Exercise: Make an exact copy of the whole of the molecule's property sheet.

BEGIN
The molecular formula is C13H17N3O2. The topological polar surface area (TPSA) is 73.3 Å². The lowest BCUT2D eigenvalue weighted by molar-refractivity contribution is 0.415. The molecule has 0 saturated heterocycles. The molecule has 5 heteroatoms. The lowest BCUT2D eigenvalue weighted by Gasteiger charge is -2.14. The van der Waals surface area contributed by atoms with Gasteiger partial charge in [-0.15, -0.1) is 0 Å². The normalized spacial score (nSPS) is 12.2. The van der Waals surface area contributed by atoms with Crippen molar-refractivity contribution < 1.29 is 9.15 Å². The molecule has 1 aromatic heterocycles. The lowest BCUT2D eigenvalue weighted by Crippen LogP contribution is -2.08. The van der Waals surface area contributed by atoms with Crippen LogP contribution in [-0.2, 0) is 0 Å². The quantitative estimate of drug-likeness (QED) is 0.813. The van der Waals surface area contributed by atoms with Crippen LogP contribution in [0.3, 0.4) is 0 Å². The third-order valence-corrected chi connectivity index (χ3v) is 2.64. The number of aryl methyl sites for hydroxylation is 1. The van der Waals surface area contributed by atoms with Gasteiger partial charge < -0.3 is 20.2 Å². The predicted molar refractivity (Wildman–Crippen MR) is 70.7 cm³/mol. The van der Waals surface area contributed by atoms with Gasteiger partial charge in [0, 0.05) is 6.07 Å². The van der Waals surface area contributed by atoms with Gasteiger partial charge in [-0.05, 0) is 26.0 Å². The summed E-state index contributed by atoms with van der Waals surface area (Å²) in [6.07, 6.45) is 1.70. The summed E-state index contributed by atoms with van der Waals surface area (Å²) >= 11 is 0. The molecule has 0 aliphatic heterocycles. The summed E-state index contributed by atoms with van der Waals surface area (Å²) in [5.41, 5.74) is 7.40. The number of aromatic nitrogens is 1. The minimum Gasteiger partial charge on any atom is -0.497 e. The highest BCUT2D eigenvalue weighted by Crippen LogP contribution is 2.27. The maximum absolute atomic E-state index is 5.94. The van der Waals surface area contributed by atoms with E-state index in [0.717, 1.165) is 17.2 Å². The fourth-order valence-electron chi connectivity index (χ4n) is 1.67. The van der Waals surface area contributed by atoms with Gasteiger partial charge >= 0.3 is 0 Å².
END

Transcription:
The molecular formula is C13H17N3O2. The topological polar surface area (TPSA) is 73.3 Å². The lowest BCUT2D eigenvalue weighted by molar-refractivity contribution is 0.415. The molecule has 0 saturated heterocycles. The molecule has 5 heteroatoms. The lowest BCUT2D eigenvalue weighted by Gasteiger charge is -2.14. The van der Waals surface area contributed by atoms with Gasteiger partial charge in [-0.15, -0.1) is 0 Å². The normalized spacial score (nSPS) is 12.2. The van der Waals surface area contributed by atoms with Crippen molar-refractivity contribution < 1.29 is 9.15 Å². The molecule has 1 aromatic heterocycles. The lowest BCUT2D eigenvalue weighted by Crippen LogP contribution is -2.08. The van der Waals surface area contributed by atoms with Crippen LogP contribution in [-0.2, 0) is 0 Å². The quantitative estimate of drug-likeness (QED) is 0.813. The van der Waals surface area contributed by atoms with Crippen LogP contribution in [0.3, 0.4) is 0 Å². The third-order valence-corrected chi connectivity index (χ3v) is 2.64. The number of aryl methyl sites for hydroxylation is 1. The van der Waals surface area contributed by atoms with Gasteiger partial charge < -0.3 is 20.2 Å². The predicted molar refractivity (Wildman–Crippen MR) is 70.7 cm³/mol. The van der Waals surface area contributed by atoms with Gasteiger partial charge in [0, 0.05) is 6.07 Å². The van der Waals surface area contributed by atoms with Gasteiger partial charge in [-0.05, 0) is 26.0 Å². The summed E-state index contributed by atoms with van der Waals surface area (Å²) in [6.07, 6.45) is 1.70. The summed E-state index contributed by atoms with van der Waals surface area (Å²) >= 11 is 0. The molecule has 0 aliphatic heterocycles. The summed E-state index contributed by atoms with van der Waals surface area (Å²) in [5.41, 5.74) is 7.40. The number of aromatic nitrogens is 1. The minimum Gasteiger partial charge on any atom is -0.497 e. The highest BCUT2D eigenvalue weighted by Crippen LogP contribution is 2.27. The maximum absolute atomic E-state index is 5.94. The van der Waals surface area contributed by atoms with E-state index in [0.717, 1.165) is 17.2 Å². The fourth-order valence-electron chi connectivity index (χ4n) is 1.67. The van der Waals surface area contributed by atoms with Gasteiger partial charge >= 0.3 is 0 Å².